Q: I am noticing a troubling characteristic about myself — something I have already spoken about with my pastor. I hold a position of leadership in my congregation. My troubling trait is that I put up with things from people whom I like and who are my friends but do not put up with the same kind of things from people with whom I disagree.
For example, I excuse angry and belligerent outbursts from my friends but get angry myself and condemn the same kind of behavior in people with whom I differ. I accept gossip from people I like for the sake of helping them get it off their chests, while at the same time condemning gossip from those in a different camp in the congregation. I support special-interest groups whose interests reflect mine but am indignant with those who oppose my leadership.
I think I am operating with a double standard. Am I? I’m beginning to think I should challenge my own ethics.
A: You have looked at yourself with candor and honesty and found a characteristic that I hope you will bring to the foot of the cross in repentance and prayer. Good for you! I give thanks to God for your Spirit-powered openness and willingness to confront this in yourself. I wish that more of us in the Christian community, myself included, would have such openness and courage.
What you describe is fairly natural in human experience and part of the nature of our sinful situation. Social scientists who have studied the development of ethical thought and behavior might call this the “If you are my friend, whatever you do is ethical” position. It is a variation of the “What is ethical is based on who you know” position. A healthier ethical position, in contrast, is that our responses to behavior should be based on a norm that applies to all, whether that behavior is done by friend or foe.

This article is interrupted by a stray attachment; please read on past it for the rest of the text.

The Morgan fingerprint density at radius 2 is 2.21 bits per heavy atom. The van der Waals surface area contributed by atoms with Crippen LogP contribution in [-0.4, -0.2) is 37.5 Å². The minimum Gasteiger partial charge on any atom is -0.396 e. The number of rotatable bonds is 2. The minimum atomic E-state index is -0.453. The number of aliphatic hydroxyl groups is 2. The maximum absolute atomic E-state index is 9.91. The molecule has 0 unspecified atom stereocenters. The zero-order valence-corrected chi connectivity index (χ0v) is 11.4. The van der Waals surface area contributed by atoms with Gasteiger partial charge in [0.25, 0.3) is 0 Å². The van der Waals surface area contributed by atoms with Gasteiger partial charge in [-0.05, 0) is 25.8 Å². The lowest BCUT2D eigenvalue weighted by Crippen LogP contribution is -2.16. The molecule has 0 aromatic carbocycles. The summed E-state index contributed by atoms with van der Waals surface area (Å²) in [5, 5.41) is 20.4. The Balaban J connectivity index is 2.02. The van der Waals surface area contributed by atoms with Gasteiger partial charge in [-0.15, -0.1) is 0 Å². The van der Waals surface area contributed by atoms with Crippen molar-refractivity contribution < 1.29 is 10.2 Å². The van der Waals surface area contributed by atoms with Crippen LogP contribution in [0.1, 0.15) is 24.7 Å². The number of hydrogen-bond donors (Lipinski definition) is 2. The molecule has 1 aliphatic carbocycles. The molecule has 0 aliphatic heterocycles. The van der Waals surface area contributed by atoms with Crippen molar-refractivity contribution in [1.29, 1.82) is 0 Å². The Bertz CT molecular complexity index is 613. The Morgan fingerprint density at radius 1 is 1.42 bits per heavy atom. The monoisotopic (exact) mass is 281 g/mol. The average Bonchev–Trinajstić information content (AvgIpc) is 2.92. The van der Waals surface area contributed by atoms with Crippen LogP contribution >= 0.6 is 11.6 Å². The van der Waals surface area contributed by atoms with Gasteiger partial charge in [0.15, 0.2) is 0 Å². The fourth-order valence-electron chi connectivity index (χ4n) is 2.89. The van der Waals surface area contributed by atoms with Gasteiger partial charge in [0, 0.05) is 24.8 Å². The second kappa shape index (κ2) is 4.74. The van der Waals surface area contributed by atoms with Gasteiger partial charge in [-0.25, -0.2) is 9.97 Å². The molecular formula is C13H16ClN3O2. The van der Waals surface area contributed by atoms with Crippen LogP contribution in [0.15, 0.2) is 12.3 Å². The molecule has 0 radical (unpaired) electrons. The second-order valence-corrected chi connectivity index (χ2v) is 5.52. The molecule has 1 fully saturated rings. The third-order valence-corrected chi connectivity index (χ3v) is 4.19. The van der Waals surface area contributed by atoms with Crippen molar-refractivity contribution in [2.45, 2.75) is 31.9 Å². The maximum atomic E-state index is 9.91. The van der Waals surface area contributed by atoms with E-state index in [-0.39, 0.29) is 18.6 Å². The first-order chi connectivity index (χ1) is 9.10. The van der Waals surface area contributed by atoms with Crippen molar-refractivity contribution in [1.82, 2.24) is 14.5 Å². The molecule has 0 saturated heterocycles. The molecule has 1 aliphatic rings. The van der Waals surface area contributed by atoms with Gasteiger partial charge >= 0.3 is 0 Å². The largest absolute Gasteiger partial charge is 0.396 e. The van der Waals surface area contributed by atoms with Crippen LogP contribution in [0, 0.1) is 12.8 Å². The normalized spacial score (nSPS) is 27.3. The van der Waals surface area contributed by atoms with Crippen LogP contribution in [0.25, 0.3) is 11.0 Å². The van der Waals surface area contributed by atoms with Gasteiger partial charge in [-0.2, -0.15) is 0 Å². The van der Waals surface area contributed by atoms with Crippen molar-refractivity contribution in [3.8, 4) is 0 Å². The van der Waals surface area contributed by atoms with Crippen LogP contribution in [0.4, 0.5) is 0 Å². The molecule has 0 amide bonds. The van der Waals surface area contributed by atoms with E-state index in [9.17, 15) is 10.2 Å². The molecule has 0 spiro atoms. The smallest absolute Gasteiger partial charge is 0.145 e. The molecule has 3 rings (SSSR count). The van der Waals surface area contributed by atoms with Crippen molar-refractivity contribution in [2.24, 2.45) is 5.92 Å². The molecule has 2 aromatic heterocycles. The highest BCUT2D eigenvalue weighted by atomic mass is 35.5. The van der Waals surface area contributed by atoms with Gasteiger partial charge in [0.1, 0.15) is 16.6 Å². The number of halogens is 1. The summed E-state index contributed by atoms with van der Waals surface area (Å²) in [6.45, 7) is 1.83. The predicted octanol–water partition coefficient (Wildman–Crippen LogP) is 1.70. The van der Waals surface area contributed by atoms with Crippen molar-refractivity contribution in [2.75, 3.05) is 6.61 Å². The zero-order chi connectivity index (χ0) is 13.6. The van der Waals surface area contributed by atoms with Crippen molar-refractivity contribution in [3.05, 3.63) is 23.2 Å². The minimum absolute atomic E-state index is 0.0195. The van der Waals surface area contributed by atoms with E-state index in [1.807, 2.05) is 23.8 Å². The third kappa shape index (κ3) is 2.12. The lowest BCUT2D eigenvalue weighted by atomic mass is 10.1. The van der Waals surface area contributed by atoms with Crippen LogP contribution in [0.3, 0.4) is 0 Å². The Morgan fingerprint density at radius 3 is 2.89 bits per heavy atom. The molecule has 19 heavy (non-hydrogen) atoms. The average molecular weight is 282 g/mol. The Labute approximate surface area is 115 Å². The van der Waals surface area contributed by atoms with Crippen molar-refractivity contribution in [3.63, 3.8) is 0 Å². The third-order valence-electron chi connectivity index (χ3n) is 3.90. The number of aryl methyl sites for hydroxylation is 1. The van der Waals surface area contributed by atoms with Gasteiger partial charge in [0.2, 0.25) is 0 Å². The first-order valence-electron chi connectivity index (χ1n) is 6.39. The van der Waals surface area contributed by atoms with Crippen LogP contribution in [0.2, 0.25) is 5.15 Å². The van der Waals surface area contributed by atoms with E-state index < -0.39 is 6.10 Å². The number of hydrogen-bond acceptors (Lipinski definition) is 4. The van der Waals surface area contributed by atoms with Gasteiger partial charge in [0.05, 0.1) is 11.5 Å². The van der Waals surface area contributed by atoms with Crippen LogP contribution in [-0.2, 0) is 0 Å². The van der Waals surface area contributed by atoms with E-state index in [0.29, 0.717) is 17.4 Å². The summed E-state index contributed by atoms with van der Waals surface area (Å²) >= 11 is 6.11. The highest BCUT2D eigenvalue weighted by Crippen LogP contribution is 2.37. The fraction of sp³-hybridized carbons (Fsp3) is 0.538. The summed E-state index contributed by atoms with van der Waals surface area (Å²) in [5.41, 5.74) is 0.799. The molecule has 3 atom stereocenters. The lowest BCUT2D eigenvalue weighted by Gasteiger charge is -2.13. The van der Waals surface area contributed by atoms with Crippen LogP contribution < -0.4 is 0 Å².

The latter is an important principle in the Christian community. Our judgment about ethics and ethical behavior needs to be informed by the Gospel of Jesus Christ and applied across all kinds and types of people, rather than being applied on the basis of how we feel about a person or even the issue that person is advocating.
If, for instance, demeaning another person is wrong, then it is wrong, even when done by someone we like. There can be no making it right by coating it in pious or religious language. If gossiping –rather than talking directly to a person — is wrong, then it is wrong regardless of who is doing it. If lying or offering misinformation is wrong, then it is wrong even when done in the service of a cause with which we concur.
There is an old saying in one religious community: “The end justify the means.” This idea often is used to justify outrageous or unethical behavior among people who agree with each other and need to rationalize their behavior. Such rationalization needs to be confronted, and you are doing so in yourself.
Accept your own challenge of yourself! Use your pastor or another trusted spiritual advisor to reflect on your behavior. Now that you know where some of your vulnerabilities lie, be especially watchful. Rejoice in your understanding as a gift of God in Christ Jesus. Be prayerful that God’s Spirit will give you awareness and understanding, born of the Christ who, indeed, showed no partiality in His saving work.
Rev. Bruce M. Hartung, Ph.D., is associate professor of practical theology at Concordia Seminary, St. Louis, and can be reached at firstname.lastname@example.org.
Posted Sept. 6, 2005